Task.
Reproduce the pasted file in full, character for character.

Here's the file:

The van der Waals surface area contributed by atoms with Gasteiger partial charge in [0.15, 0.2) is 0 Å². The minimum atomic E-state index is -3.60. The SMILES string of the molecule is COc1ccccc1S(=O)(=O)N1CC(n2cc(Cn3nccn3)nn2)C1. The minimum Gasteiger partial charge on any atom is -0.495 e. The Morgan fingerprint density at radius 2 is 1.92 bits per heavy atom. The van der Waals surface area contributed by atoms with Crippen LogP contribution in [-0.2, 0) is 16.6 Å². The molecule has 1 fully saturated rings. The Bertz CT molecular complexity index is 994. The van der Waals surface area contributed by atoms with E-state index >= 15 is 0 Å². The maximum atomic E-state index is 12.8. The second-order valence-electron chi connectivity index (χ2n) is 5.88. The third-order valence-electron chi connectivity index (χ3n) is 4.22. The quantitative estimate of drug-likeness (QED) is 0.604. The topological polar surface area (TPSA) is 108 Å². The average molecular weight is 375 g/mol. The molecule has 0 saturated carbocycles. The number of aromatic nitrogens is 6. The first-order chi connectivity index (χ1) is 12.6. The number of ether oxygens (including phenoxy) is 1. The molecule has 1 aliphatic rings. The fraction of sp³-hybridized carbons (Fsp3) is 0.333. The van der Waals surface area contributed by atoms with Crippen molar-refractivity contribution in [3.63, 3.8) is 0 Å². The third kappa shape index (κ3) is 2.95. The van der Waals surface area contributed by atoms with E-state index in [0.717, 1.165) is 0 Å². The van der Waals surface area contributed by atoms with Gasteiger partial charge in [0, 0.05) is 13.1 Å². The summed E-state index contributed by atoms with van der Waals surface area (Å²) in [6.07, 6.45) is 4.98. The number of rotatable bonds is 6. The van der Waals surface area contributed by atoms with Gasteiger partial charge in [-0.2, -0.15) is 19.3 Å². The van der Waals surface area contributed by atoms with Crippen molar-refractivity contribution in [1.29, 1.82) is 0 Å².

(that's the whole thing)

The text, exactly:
The van der Waals surface area contributed by atoms with Gasteiger partial charge in [0.15, 0.2) is 0 Å². The minimum atomic E-state index is -3.60. The SMILES string of the molecule is COc1ccccc1S(=O)(=O)N1CC(n2cc(Cn3nccn3)nn2)C1. The minimum Gasteiger partial charge on any atom is -0.495 e. The Morgan fingerprint density at radius 2 is 1.92 bits per heavy atom. The van der Waals surface area contributed by atoms with Crippen LogP contribution in [-0.2, 0) is 16.6 Å². The molecule has 1 fully saturated rings. The Bertz CT molecular complexity index is 994. The van der Waals surface area contributed by atoms with E-state index >= 15 is 0 Å². The maximum atomic E-state index is 12.8. The second-order valence-electron chi connectivity index (χ2n) is 5.88. The third-order valence-electron chi connectivity index (χ3n) is 4.22. The quantitative estimate of drug-likeness (QED) is 0.604. The topological polar surface area (TPSA) is 108 Å². The average molecular weight is 375 g/mol. The molecule has 0 saturated carbocycles. The number of aromatic nitrogens is 6. The first-order chi connectivity index (χ1) is 12.6. The number of ether oxygens (including phenoxy) is 1. The molecule has 1 aliphatic rings. The fraction of sp³-hybridized carbons (Fsp3) is 0.333. The van der Waals surface area contributed by atoms with Crippen molar-refractivity contribution in [3.63, 3.8) is 0 Å². The third kappa shape index (κ3) is 2.95. The van der Waals surface area contributed by atoms with E-state index in [0.717, 1.165) is 0 Å². The van der Waals surface area contributed by atoms with Gasteiger partial charge in [0, 0.05) is 13.1 Å². The summed E-state index contributed by atoms with van der Waals surface area (Å²) in [6.07, 6.45) is 4.98. The number of rotatable bonds is 6. The van der Waals surface area contributed by atoms with Gasteiger partial charge in [-0.2, -0.15) is 19.3 Å². The van der Waals surface area contributed by atoms with Crippen molar-refractivity contribution in [1.29, 1.82) is 0 Å².